The party secretary where we lived was extremely unpleasant, arguing and disagreeing with my mother, making our lives difficult. We soon found out why: He had not only been a Nazi, but also an active member of the SS - and here he was, a secretary of the SED, the East German Communist Party in a position of authority. He had just changed colour, the same Nazi as before.

In 1972 some of my mother's art works were stolen or destroyed. This was the start of a series of traumatic events and victimisation against us from the Stasi secret police.

The majority of my mother's life drawings were attacked, changed and distorted to give the impression that they were made by someone with a perverted nature. A sketch of a man was changed to resemble a portrait of Hitler and her wonderful woodcarvings were attacked.

The Stasi had been in our flat planting bugs, and someone had thought it funny to distort my mother's art works. We moved, closed our doors to everyone, lived isolated and cancelled our SED membership. We couldn't trust anyone.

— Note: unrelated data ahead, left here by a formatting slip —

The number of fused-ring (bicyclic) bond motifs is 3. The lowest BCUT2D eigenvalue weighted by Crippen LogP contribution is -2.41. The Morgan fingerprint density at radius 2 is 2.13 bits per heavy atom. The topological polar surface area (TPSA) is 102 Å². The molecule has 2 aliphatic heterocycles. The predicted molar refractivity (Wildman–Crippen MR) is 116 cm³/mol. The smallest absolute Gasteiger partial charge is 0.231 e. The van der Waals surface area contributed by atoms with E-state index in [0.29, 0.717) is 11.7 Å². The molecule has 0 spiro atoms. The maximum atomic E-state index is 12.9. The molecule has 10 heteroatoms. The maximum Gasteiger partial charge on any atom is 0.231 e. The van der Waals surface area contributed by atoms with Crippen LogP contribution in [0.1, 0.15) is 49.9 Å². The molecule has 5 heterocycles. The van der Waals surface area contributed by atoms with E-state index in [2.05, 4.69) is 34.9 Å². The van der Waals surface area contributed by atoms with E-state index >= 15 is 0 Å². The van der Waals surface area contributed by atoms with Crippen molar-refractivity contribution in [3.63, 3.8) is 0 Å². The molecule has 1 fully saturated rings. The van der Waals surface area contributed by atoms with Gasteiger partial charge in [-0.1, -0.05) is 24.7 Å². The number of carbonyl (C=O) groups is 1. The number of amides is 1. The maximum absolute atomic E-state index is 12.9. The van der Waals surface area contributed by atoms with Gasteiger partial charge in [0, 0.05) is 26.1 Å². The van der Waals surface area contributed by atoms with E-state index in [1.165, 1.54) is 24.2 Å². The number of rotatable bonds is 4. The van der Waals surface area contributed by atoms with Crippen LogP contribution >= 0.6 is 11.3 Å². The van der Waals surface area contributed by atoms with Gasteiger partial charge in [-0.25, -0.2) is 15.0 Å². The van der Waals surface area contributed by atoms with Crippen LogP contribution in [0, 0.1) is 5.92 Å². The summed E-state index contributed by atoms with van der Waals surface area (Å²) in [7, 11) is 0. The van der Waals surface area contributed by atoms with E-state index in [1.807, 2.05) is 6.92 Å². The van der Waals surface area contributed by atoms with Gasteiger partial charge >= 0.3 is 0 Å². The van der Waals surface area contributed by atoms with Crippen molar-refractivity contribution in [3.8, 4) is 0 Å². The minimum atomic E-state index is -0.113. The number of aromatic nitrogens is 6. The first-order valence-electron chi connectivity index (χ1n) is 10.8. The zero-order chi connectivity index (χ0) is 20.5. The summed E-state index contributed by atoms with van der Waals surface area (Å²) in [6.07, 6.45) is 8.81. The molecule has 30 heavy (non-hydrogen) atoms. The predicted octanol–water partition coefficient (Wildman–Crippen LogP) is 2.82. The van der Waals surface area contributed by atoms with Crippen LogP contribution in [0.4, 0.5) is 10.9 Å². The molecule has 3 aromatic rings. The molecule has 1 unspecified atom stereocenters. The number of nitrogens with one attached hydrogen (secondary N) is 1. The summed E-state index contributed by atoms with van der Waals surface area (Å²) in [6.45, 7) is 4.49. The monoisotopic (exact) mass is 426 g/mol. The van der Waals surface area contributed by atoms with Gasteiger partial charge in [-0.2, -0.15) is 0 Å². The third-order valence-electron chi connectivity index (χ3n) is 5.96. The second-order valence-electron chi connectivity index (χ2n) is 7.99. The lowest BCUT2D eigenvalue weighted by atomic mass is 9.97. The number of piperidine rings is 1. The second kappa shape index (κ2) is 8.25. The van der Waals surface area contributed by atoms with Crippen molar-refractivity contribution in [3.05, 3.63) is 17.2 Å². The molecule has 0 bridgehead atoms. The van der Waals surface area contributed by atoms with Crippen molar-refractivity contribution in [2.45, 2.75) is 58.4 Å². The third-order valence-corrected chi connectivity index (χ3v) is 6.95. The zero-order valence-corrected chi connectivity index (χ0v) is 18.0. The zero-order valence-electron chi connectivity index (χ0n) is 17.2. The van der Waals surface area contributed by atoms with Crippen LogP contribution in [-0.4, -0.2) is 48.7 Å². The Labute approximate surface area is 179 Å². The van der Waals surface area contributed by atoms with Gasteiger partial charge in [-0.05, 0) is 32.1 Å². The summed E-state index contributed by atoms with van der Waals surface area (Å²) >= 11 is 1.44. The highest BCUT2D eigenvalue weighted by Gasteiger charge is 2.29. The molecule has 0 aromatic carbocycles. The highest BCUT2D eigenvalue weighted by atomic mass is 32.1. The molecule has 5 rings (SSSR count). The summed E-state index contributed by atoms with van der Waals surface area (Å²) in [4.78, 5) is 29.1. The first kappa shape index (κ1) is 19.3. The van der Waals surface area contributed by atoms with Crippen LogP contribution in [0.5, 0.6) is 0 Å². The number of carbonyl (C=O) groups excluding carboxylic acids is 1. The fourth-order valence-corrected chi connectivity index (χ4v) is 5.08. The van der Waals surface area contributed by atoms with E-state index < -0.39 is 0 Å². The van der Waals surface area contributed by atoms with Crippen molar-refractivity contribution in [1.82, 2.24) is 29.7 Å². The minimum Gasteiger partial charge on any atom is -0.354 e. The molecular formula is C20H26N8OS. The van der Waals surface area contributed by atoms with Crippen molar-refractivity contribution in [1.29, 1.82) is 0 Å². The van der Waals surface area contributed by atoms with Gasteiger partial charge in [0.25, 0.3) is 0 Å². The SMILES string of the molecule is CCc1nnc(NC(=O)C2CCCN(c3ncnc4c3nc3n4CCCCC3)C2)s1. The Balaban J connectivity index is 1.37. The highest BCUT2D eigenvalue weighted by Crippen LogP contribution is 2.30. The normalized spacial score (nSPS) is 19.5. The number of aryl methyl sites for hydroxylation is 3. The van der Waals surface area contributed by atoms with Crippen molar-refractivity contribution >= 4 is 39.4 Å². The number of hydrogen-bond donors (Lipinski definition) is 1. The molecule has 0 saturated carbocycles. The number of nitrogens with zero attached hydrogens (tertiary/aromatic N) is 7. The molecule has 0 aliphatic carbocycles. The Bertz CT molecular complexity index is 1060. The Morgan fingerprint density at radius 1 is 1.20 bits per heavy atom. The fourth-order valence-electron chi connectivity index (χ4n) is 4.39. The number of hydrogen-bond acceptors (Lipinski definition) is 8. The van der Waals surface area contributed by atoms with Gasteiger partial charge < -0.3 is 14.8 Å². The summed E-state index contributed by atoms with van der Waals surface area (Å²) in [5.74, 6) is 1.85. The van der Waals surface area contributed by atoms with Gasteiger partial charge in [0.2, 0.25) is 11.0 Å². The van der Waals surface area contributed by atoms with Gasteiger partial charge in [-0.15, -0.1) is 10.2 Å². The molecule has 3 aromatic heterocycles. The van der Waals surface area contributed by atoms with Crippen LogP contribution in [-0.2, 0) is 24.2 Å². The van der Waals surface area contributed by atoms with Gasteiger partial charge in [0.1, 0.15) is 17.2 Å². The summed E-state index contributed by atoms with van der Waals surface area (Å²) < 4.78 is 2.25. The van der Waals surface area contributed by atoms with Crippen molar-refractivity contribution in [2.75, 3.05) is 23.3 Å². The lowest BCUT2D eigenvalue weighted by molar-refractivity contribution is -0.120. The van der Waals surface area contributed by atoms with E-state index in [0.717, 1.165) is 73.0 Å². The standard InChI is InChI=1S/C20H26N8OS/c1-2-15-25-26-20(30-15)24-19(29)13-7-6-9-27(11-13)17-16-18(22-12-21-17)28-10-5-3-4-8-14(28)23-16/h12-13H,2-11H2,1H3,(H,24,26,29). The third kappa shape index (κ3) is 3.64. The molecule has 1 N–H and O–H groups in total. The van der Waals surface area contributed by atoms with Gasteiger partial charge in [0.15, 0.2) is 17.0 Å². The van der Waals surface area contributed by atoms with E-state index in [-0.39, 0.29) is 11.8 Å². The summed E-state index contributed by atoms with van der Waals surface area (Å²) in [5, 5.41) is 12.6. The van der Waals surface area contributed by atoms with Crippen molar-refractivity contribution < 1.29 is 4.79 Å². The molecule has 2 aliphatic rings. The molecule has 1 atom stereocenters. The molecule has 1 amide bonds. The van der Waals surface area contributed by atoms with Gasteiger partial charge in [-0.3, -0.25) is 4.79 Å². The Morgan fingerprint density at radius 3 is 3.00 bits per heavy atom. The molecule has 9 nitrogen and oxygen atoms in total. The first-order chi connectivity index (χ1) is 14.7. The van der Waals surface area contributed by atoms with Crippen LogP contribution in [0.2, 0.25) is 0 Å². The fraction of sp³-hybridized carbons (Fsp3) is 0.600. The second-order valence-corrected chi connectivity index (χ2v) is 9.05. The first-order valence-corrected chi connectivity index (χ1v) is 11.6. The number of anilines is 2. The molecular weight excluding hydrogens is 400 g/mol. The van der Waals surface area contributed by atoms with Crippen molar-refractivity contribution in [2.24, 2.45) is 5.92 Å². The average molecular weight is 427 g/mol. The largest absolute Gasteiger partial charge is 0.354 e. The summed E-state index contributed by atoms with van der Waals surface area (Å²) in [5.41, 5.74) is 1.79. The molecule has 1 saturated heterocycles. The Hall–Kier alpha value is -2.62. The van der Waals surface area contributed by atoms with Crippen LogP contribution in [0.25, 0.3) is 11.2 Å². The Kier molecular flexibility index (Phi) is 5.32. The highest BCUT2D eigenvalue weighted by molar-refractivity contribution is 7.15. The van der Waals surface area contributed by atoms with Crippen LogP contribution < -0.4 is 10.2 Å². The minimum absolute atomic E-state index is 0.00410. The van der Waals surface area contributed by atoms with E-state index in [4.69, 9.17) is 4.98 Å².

Socialist views

Whoever had done this was trying to discredit my mother because she stood up for her beliefs and positive socialist views.

About this time my father was sent into an old people's home against our will. He complained that there were Nazis in that place. He died soon after this.

Three weeks before my mother died we went to Berlin to regain my British passport. I then applied for permission for a holiday trip back home to England.

This was viewed as a criminal offence and I was ordered to attend an interview at the police station. I was told how wonderful things were in the GDR, that my parents had done a wonderful thing bringing me back.